Investigator Symptom Assessment. Relief of GERD symptoms of daytime heart-burn, night-time heartburn, regurgitation, dysphagia, belching and epigastric pain were comparable between the lansoprazole and esomeprazole treatment groups. The percentages of patients with improved or resolution of symptoms from baseline were similar in the lansoprazole and esomeprazole treatment groups at the week 2 visit ( Table V ). Approximately 80% or more of patients receiving lansoprazole or esomeprazole reported having improvement or resolution from baseline in their symptoms of day heartburn, night heartburn, regurgitation, dysphagia and epigastric pain. Improvement or resolution from baseline in belching was experienced in 72% of patients.
Patient Treatment Satisfaction. At the 2-week visit, 72% of patients in each treatment group reported being 'extremely pleased' or 'very pleased' with their medication ( Table VI ). A similar percentage of patients in the lansoprazole and esomeprazole treatment groups reported having 'benefited a lot' from the medication that they received for their heartburn. In both treatment groups, approximately 86% of patients stated that they would recommend the heartburn medication that they were treated with to someone else with their condition. Greater than 55% of patients treated with lansoprazole 30mg or esomeprazole 40mg once daily reported that the medication provided 'somewhat better' or 'much better' relief compared with other medication(s) that they had taken for their heartburn.
Less than 10% of patients in the lansoprazole 30mg (9.1%, 139/1520) and esomeprazole 40mg (9.8%, 148/1514) treatment groups experienced any treatment-emergent adverse event. Two treat-ment- emergent adverse events occurred in a significantly greater percentage of esomeprazole-treated as compared with lansoprazole-treated patients. Eight patients (0.5%) treated with esomeprazole reported dry mouth compared with one lansoprazole- treated patient (0.1%, p = 0.021). Seven patients (0.5%) treated with esomeprazole reported vomiting compared with one lansoprazole-treated patient (0.1%, p = 0.038).
Less than 6% of patients in either treatment group experienced an adverse event considered possibly, probably or definitely treatment-related (lansoprazole 5.2% [79/1520], esomeprazole 5.7% [86/1514]). The most common (occurring in ≥1% of patients) possibly, probably or definitely treatment- related adverse events were diarrhoea (lansoprazole 1.4% [22/1520], esomeprazole 1.8% [28/1514]), flatulence (lansoprazole 0.7% [11/1520], esomeprazole 1.0% [15/1514]) and abdominal pain (lansoprazole 1.1% [16/1520], esomeprazole 1.3% [19/1514]).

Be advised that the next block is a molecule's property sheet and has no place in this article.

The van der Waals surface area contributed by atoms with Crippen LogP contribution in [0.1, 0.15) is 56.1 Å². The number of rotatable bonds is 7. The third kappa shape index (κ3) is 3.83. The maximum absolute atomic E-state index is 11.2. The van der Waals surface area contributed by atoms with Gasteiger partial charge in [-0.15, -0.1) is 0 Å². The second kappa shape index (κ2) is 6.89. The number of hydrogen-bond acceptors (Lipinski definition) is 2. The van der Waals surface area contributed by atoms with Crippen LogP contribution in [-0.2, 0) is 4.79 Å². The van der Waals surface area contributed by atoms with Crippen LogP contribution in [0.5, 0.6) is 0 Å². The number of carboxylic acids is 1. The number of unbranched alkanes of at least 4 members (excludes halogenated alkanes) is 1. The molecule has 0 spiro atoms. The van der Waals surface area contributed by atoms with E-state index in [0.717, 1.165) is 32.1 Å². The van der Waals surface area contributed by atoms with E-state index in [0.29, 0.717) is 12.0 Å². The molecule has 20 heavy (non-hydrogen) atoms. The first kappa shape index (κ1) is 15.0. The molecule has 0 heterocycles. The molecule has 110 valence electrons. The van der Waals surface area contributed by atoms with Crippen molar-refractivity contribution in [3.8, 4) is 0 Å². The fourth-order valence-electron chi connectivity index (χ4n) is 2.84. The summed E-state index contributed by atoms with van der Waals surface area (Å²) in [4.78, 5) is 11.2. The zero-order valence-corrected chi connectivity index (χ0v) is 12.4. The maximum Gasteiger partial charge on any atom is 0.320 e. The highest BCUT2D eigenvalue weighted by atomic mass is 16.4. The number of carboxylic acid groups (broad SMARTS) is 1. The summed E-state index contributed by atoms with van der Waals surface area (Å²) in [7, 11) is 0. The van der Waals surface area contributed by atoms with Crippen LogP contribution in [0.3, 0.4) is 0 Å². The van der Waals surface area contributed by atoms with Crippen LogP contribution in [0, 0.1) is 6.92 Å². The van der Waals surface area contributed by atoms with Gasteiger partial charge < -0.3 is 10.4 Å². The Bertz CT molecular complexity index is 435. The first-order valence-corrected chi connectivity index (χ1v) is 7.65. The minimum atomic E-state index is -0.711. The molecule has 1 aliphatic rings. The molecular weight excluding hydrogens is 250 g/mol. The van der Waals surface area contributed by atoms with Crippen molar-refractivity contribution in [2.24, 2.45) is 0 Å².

Seven adverse events were considered severe: one episode of diarrhoea (esomeprazole) and one episode each of asthenia, diarrhoea and nausea/ vomiting, dizziness, insomnia and yawning (lansoprazole). Five patients treated with esomeprazole (one accidental injury, four cardiovascular events) and two patients treated with lansoprazole (one back pain, one hypertension) experienced serious adverse events requiring hospitalisation during the study. None of these events were considered related to lansoprazole or esomeprazole treatment.
Eight esomeprazole-treated and six lansoprazole- treated patients prematurely discontinued treatment due to an adverse event. Of these, four patients experienced abdominal pain, dizziness, nausea, vomiting, flatulence and/or increased cough considered possibly due to their esomeprazole treatment and five patients experienced abdominal pain, diarrhoea, flatulence, dizziness, nausea, petechial rash, peripheral oedema, and/or laryngismus considered probably or definitely related to lansoprazole treatment. No clinically significant changes in systolic or diastolic blood pressure, pulse rate, temperature, respiratory rate or bodyweight were noted in either treatment group.
Clin Drug Invest. 2003;23(2) © 2003 Adis Data Information BV
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Cite this: Lansoprazole and Esomeprazole in Symptomatic GERD - Medscape - Feb 01, 2003.